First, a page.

Hips…make some wartime syrup!..

A quick sketch of some rose hips. It’s “research” for a nice little job to draw 9 medicinal plants for the labels of a lovely range of herbal products.
The first one is the rose… whose “hips” have been used for many and varied medicinal remedies over the years and are edible too. It seems that Rosa rugosa hips are the preferred ones for eating.
Rose hips are packed with vitamin C and allegedly can help lots of things.. from coughs and colds to rheumatics and digestive problems. So in these frugal times hedgerows can help keep us healthy and the wild rose bushes here are laden with these pretty fruit.

Here is some wartime advice:

ROSEHIP SYRUP The recipe distributed by The British Ministry of Food 1943: ‘The Hedgerow Harvest’

2 pounds (900gm) of hips: Boil 3 pints of boiling water. Mince hips in a course mincer and put immediately into the boiling water. Bring to boil and then place aside for 15 minutes.
Pour into a flannel or linen jelly bag and allow to drip until the bulk of the liquid has come through. Return the residue to the saucepan add 1½ pints of boiling water stir and allow to stand for 10 minutes.
Pour back into the jelly bag and allow to drip. To make sure all the sharp hairs are removed put back the first half cupful of liquid and allow to drip through again.
Put the mixed juice into a clean saucepan and boil down until the juice measures about 1½ pints (852ml) then add 1¼ (560gm) of sugar and boil for a further 5 minutes. Pour into hot sterile bottles and seal at once

Source: The Hedgerow Harvest, MoF, 1943 via Woman’s Hour.. where else ! 🙂  Another nice old quote, whose provenance I cannot find, says this:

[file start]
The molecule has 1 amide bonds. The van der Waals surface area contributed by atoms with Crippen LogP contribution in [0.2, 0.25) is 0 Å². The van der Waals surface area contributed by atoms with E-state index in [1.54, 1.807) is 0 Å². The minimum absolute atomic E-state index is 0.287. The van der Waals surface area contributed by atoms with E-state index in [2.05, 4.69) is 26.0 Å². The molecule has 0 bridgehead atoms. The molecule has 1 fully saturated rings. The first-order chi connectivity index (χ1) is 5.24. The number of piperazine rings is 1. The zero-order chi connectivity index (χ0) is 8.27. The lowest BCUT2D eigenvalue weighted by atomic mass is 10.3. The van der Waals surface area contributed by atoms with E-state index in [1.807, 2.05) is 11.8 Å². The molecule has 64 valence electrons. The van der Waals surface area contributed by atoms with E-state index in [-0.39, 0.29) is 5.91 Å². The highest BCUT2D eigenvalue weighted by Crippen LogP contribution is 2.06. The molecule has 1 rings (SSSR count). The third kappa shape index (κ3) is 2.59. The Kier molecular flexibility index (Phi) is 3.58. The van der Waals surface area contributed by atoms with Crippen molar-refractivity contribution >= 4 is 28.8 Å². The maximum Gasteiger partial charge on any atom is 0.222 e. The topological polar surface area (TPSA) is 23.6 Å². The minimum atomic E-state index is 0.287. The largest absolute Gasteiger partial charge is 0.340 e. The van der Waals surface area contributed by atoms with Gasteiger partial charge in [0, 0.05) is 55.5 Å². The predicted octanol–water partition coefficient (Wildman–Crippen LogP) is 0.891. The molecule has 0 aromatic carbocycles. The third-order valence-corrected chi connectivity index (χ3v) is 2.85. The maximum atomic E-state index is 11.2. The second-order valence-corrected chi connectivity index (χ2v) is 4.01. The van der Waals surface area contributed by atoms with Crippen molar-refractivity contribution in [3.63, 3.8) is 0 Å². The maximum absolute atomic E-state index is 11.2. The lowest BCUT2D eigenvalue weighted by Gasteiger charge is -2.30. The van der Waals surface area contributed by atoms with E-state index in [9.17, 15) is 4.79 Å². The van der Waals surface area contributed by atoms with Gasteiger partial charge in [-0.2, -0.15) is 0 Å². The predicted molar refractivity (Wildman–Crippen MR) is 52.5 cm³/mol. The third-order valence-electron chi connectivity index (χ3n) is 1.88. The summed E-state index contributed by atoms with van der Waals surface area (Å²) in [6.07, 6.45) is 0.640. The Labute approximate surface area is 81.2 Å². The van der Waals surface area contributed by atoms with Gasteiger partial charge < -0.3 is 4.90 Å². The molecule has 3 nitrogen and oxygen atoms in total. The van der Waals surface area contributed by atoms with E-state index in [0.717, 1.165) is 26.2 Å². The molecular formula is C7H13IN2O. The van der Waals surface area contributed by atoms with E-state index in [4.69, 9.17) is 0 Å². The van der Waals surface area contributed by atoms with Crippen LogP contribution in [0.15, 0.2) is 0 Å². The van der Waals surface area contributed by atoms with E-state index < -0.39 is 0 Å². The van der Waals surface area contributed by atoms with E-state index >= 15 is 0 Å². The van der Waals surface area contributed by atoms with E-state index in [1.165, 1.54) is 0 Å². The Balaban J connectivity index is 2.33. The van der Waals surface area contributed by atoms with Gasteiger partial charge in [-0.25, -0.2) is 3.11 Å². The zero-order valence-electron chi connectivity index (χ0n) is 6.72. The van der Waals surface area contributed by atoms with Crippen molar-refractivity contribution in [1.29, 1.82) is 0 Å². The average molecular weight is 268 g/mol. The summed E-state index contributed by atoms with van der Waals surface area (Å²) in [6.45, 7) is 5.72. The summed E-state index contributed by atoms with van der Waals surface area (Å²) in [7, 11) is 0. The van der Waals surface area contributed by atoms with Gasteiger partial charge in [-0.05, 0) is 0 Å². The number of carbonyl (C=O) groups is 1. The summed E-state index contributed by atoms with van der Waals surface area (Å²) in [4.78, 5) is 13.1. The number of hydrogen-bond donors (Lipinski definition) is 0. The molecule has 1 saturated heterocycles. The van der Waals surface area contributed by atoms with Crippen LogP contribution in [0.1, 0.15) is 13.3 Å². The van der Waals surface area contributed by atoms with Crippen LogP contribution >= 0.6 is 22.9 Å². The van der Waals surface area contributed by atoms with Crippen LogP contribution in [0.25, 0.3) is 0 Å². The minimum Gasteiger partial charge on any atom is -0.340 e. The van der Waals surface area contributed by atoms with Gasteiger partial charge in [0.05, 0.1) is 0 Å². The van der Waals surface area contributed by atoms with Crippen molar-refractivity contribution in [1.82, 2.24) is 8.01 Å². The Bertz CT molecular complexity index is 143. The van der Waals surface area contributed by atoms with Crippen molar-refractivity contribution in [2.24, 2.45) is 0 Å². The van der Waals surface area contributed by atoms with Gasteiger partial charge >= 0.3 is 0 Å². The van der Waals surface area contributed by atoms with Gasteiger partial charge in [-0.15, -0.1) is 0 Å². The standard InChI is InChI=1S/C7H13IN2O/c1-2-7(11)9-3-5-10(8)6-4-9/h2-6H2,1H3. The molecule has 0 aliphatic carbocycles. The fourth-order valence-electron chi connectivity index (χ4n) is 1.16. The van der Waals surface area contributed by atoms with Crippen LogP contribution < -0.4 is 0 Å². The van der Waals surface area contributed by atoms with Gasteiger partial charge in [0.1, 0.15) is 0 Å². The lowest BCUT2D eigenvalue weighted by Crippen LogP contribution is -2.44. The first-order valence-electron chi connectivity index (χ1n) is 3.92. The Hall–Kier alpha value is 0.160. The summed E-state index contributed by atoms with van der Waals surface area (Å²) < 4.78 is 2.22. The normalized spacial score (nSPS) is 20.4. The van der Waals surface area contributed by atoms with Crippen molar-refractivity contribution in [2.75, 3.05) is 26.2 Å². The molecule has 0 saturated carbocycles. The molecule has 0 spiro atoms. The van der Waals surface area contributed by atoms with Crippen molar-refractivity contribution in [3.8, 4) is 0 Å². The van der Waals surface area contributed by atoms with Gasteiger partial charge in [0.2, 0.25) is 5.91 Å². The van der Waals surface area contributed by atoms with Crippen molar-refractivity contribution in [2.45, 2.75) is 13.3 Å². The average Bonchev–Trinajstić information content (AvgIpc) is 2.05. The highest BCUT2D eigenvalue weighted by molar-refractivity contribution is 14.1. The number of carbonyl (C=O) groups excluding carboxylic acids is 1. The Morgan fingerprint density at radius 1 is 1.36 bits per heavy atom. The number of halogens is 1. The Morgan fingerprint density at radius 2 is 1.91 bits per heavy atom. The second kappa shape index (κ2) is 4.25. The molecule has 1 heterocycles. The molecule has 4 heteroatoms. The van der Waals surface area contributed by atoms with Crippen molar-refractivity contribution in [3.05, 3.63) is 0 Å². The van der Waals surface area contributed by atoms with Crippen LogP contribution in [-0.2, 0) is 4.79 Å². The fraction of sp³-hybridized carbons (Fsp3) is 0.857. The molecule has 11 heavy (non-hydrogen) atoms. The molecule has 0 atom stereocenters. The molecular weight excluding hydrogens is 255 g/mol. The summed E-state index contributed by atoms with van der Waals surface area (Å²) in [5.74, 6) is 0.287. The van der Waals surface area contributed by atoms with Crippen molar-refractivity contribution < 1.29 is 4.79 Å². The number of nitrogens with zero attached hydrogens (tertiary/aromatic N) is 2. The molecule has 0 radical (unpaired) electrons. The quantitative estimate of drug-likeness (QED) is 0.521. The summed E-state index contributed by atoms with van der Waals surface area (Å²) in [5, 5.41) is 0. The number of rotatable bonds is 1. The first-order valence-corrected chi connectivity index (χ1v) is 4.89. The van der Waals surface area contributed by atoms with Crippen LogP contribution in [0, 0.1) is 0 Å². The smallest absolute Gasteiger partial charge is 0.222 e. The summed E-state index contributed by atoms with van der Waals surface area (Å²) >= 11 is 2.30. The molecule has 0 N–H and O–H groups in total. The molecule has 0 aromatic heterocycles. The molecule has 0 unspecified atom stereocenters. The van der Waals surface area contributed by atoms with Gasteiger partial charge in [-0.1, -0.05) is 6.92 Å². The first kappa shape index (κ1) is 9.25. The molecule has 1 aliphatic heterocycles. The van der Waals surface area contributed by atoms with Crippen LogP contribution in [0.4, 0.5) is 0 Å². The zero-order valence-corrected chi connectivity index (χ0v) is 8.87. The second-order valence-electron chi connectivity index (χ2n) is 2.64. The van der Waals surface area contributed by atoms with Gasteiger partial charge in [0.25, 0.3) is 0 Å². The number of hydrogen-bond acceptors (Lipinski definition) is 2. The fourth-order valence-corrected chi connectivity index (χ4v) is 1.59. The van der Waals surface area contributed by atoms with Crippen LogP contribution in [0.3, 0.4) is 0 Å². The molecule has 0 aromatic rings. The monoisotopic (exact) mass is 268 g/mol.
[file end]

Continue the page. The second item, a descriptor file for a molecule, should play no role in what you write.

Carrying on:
‘Children with great delight eat the berries thereof when they are ripe and make chains and other pretty geegaws of the fruit; cookes and gentlewomen make tarts and suchlike dishes for pleasure.’

This not-so-gentle woman is still contemplating her haul of damsons and windfall apples but thinks this year she really should give rose hips a go! Mother would be proud!

rose hips bg

Rose hips from Grafham

I only had to walk a few yards to find bushes laden with hips.
The bushes have a graceful arching habit and ferocious thorns.
Our kitchen window was reflected in the glossy surface ..will report back on syrup progress!

Leaf of the Day: Australian Tea Tree

After Friday’s miserable weather, Saturday dawned bright and beautiful, far too nice to be slaving over a drawing board and we spent most of the day outside. Today was equally beautiful too and we walked for about 6 miles along the Econ Greenway for which I was rewarded with aching legs but a few nice Ear Tree pods, see previous post here.
But today’s leaf is from the wonderful Australian Tea Tree, Melaleuca Alternifolia, which is both pretty and useful. I walk past this modest little tree every time I go to Leu Gardens. It grows just by the path on the way down to the lake. I have to admit it is one tree I have put off drawing because the leaves are tiny and numerous but having written about the soapberry and its antibacterial properties, this seemed a natural follow on.

It is pretty and delicate with small needle like leaves growing the length of long swaying branches. In the summer it has correspondingly tiny white flowers and now the delightful seed capsules which are tiny too. This elegant branch has been in the fridge for a couple of days but if you crush the leaves you still get the gorgeous camphor like scent.